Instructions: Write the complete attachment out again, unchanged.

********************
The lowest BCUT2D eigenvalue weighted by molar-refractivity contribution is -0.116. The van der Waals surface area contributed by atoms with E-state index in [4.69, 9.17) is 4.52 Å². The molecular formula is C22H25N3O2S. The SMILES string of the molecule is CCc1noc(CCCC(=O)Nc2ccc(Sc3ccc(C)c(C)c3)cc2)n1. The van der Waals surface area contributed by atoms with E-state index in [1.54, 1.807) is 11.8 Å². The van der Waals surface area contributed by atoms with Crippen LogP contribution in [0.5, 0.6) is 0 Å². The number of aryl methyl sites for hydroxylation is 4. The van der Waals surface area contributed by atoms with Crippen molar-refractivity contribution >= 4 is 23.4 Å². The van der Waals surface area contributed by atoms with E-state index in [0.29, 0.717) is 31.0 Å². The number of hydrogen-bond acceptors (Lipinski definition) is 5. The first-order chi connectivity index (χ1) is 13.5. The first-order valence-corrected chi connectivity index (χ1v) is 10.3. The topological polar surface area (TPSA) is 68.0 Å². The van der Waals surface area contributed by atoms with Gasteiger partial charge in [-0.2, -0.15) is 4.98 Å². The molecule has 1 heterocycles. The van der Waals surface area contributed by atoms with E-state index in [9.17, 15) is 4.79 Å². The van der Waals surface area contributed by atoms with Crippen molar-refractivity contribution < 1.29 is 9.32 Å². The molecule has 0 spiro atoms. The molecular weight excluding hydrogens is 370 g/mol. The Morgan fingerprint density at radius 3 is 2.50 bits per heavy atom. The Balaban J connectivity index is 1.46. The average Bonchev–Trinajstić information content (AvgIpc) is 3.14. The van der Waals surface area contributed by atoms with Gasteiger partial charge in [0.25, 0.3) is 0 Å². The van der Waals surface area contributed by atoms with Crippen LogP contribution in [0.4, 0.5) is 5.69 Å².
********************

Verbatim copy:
The lowest BCUT2D eigenvalue weighted by molar-refractivity contribution is -0.116. The van der Waals surface area contributed by atoms with E-state index in [4.69, 9.17) is 4.52 Å². The molecular formula is C22H25N3O2S. The SMILES string of the molecule is CCc1noc(CCCC(=O)Nc2ccc(Sc3ccc(C)c(C)c3)cc2)n1. The van der Waals surface area contributed by atoms with E-state index in [1.54, 1.807) is 11.8 Å². The van der Waals surface area contributed by atoms with Crippen LogP contribution in [0.5, 0.6) is 0 Å². The number of aryl methyl sites for hydroxylation is 4. The van der Waals surface area contributed by atoms with Crippen molar-refractivity contribution >= 4 is 23.4 Å². The van der Waals surface area contributed by atoms with E-state index in [0.29, 0.717) is 31.0 Å². The number of hydrogen-bond acceptors (Lipinski definition) is 5. The first-order chi connectivity index (χ1) is 13.5. The first-order valence-corrected chi connectivity index (χ1v) is 10.3. The topological polar surface area (TPSA) is 68.0 Å². The van der Waals surface area contributed by atoms with Gasteiger partial charge in [-0.2, -0.15) is 4.98 Å². The molecule has 1 heterocycles. The van der Waals surface area contributed by atoms with E-state index in [9.17, 15) is 4.79 Å². The van der Waals surface area contributed by atoms with Crippen molar-refractivity contribution < 1.29 is 9.32 Å². The molecule has 0 spiro atoms. The molecular weight excluding hydrogens is 370 g/mol. The Morgan fingerprint density at radius 3 is 2.50 bits per heavy atom. The Balaban J connectivity index is 1.46. The average Bonchev–Trinajstić information content (AvgIpc) is 3.14. The van der Waals surface area contributed by atoms with Gasteiger partial charge in [0.25, 0.3) is 0 Å². The van der Waals surface area contributed by atoms with Crippen LogP contribution in [0.4, 0.5) is 5.69 Å².